We investigated diets of 24 Barents Sea zooplankton taxa to understand pelagic food-web processes during late summer, including the importance of sea ice algae-produced carbon. This was achieved by combining insights derived from multiple and complementary trophic marker approaches to construct individual aspects of feeding. Specifically, we determined proportions of algal-produced fatty acids (FAs) to reflect the reliance on diatom- versus dinoflagellate-derived carbon, highly branched isoprenoid (HBI) lipids that distinguish between ice-associated and pelagic carbon sources, and sterols to indicate the degree of carnivory. Copepods had the strongest diatom signal based on FAs, while a lack of sea ice algae-associated HBIs (IP25, IPSO25) suggested that they fed on pelagic rather than ice-associated diatoms. The amphipod Themisto libellula and the ctenophores Beroë cucumis and Mertensia ovum had a higher contribution of dinoflagellate-produced FAs. There was a high degree of carnivory in this food web, as indicated by the FA carnivory index 18:1(n−9)/18:1(n−7) (mean value < 1 only in the pteropod Clione limacina), the presence of copepod-associated FAs in most of the taxa, and the absence of algal-produced HBIs in small copepod taxa, such as Oithona similis and Pseudocalanus spp. The coherence between concentrations of HBIs and phytosterols within individuals suggested that phytosterols provide a good additional indication for algal ingestion. Sea ice algae-associated HBIs were detected in six zooplankton species (occurring in krill, amphipods, pteropods, and appendicularians), indicating an overall low to moderate contribution of ice-associated carbon from late-summer sea ice to pelagic consumption. The unexpected occurrence of ice-derived HBIs in pteropods and appendicularians, however, suggests an importance of sedimenting ice-derived material at least for filter feeders within the water column at this time of year.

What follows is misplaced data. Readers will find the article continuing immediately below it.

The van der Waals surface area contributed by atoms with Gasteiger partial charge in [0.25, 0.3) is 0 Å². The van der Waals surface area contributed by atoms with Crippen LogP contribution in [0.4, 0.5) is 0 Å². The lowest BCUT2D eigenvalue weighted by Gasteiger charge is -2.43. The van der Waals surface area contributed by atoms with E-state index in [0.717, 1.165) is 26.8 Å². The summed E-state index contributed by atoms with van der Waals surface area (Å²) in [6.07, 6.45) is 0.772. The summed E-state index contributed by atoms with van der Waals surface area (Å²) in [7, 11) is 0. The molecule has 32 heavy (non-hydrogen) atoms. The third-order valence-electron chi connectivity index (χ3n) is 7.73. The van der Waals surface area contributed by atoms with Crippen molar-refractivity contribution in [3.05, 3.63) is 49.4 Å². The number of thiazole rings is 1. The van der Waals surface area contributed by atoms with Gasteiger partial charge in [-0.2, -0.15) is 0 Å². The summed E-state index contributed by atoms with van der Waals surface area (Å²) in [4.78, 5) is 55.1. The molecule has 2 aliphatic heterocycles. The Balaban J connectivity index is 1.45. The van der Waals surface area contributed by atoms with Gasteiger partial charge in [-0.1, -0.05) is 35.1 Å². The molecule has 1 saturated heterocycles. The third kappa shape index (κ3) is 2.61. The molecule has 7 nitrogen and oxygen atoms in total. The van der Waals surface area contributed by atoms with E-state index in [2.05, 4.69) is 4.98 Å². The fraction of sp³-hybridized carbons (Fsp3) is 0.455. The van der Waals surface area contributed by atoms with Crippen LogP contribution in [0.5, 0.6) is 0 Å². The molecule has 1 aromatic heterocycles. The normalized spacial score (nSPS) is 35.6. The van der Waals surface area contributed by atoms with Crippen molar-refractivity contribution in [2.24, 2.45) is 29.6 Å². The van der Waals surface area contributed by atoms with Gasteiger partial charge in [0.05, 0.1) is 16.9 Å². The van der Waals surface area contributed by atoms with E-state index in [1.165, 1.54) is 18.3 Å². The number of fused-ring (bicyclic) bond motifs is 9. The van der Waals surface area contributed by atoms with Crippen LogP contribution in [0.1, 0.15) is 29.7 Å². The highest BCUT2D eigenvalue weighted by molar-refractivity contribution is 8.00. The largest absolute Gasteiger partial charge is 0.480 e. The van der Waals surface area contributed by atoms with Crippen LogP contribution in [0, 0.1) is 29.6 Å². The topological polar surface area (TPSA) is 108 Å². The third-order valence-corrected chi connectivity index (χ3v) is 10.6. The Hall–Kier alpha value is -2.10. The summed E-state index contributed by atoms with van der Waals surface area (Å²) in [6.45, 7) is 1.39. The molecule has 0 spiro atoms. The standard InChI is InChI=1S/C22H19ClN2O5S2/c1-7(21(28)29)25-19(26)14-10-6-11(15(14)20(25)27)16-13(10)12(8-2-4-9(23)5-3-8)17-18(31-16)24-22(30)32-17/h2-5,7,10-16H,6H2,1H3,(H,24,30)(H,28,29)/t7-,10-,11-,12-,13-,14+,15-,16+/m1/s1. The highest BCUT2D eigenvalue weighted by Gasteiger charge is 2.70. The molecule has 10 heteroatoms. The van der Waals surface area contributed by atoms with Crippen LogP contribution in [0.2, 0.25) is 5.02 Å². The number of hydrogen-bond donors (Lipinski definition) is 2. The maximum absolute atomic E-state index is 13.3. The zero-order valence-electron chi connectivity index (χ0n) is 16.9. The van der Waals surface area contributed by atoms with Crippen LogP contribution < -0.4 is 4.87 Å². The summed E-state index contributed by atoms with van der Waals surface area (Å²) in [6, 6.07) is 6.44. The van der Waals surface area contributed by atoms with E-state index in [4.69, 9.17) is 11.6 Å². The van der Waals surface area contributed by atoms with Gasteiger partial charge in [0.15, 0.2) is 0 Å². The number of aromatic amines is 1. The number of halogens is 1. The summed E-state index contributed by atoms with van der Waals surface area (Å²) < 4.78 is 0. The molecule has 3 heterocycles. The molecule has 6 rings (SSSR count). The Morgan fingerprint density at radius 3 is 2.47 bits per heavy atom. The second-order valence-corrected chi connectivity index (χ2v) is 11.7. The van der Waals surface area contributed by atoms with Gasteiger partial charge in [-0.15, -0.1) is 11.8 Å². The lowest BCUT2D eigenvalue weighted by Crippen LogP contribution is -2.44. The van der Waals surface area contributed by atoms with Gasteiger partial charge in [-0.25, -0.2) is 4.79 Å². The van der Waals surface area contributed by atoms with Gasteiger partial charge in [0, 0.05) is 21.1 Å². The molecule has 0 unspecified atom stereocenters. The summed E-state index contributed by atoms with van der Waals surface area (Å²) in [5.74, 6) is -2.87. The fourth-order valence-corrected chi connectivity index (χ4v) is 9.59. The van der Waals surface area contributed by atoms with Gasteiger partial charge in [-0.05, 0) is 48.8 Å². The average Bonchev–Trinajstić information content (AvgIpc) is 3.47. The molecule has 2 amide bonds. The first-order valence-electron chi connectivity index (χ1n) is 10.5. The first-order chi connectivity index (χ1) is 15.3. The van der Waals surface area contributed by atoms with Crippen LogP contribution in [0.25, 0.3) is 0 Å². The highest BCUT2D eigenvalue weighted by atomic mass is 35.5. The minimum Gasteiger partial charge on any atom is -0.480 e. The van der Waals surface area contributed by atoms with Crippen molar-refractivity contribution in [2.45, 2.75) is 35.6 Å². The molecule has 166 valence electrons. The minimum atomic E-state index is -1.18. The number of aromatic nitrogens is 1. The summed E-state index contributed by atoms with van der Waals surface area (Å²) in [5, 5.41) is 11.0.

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Frontiers in Marine Science



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School of Geography, Earth and Environmental Sciences